Page says the whole process illuminated how important it is to know what’s covered and what isn’t, how to keep track of costs and have a methodology to keep track of lost revenue.
“This was not nearly as bad as it could have been,” he says, and that’s largely down to an increased level of planning and training across the media industry. Weaver says that’s starting at the board level of many companies, where there’s a higher awareness now and an increasing demand for quarterly updates on the cybersecurity front.
Weaver says executives are bringing cybersecurity into their strategy sessions. At the more forward-looking companies, CIOs and CISOs are more knowledgeable about when to take action and what actions to take, and they’re more likely to be empowered to do so.
Three to five years ago, boards had more of a defensive and reactive stance on cybersecurity, he notes, but they’ve shifted to a more proactive posture. They’re now asking executives “Are we resilient enough within our tolerance ranges?” Weaver says.
Boards also increasingly want to see cybersecurity put into a business context, and they want to know its ROI, Weaver adds.
That heightened awareness comes as media companies are also migrating more of their functions into the cloud and using technology like artificial intelligence to automate parts of workflow, all of which leaves them more susceptible to risk. “You have to start thinking about security in design as you roll out these innovations,” Weaver says.
With AI, for instance, who’s training it? And what does it have access to?
On the positive side, improvements in technology are also beefing up cyersecurity’s response side. For instance, there are better analytics around privileged users in a company’s operations, and they’re better able to identify normal activities versus anomalies to pinpoint potential insider threats.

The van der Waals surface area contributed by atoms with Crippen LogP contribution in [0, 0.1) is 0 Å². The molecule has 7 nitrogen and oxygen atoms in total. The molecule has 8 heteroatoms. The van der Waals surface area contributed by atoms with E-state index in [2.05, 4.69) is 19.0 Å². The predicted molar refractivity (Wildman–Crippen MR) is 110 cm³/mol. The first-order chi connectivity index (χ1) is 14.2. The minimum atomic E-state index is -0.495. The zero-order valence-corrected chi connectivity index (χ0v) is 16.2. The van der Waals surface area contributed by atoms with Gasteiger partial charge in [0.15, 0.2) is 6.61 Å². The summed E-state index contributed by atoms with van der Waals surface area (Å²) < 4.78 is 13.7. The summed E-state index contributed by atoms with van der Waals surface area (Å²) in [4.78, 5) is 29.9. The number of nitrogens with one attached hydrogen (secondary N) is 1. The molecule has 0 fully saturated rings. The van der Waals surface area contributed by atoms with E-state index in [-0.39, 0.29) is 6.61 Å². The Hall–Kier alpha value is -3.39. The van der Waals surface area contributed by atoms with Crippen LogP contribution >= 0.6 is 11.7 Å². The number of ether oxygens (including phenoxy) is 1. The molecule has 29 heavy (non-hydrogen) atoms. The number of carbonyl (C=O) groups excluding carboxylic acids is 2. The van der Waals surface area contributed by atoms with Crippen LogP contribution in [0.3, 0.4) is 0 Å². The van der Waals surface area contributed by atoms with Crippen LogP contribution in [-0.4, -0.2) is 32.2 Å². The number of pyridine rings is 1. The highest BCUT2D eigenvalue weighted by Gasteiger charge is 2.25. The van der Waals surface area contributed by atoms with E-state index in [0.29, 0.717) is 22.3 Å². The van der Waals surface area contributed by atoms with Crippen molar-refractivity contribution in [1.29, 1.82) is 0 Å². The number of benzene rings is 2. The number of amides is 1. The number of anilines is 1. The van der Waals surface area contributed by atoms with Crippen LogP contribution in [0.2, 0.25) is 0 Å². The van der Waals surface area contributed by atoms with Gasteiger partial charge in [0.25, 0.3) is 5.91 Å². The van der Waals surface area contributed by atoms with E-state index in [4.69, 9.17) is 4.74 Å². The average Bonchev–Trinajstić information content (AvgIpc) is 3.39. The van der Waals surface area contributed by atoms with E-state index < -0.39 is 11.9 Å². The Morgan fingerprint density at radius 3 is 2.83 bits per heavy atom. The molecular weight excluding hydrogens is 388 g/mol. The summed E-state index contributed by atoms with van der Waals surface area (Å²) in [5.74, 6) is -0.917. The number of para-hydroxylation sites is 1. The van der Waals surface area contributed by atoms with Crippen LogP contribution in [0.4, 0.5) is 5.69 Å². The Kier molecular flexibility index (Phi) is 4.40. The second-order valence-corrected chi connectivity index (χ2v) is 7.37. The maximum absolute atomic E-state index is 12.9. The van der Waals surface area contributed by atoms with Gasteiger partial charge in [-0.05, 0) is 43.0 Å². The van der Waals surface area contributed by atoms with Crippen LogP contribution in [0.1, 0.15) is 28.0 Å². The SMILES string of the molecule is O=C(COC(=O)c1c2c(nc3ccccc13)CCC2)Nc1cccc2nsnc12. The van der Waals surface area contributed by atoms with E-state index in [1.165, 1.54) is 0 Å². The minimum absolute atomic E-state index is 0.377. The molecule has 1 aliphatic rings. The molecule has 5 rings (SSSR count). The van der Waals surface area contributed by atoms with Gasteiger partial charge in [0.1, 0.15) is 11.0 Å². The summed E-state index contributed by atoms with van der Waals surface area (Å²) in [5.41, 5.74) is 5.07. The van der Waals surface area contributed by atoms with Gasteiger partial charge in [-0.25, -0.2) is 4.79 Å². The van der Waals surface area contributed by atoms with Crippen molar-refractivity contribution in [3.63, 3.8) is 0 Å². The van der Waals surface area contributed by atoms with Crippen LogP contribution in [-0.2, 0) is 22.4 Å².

There’s also a greater focus on risks from third-party providers, including a shift to greater formality around security in those contracts.
Multifactor authentication moving beyond simple passwords is helping on the proactive front. And so is training and education, which might be the most important facet of all to cybersecurity.
Page says Tribune has ramped up its own internal training, making it more methodical, enhanced and required. “Part of it is creating more of an aware culture,” he says.
Gone are the days of simply playing an instructional video on the subject for employees. Training now tends to be more hands on with live instructors, putting employees through more demonstrative scenarios of what threats like phishing actually look like.
Weaver says more proactive companies are focusing on testing and monitoring with greater accountability for repeat offenders who fall prey to phishing and spoofing schemes.
“The phishing campaigns have moved beyond basics,” he says. “They’re starting to move toward more advanced techniques.”
Page, who can now count himself among the veterans of a cyber attack, knows the truth of it. “These things get sophisticated.”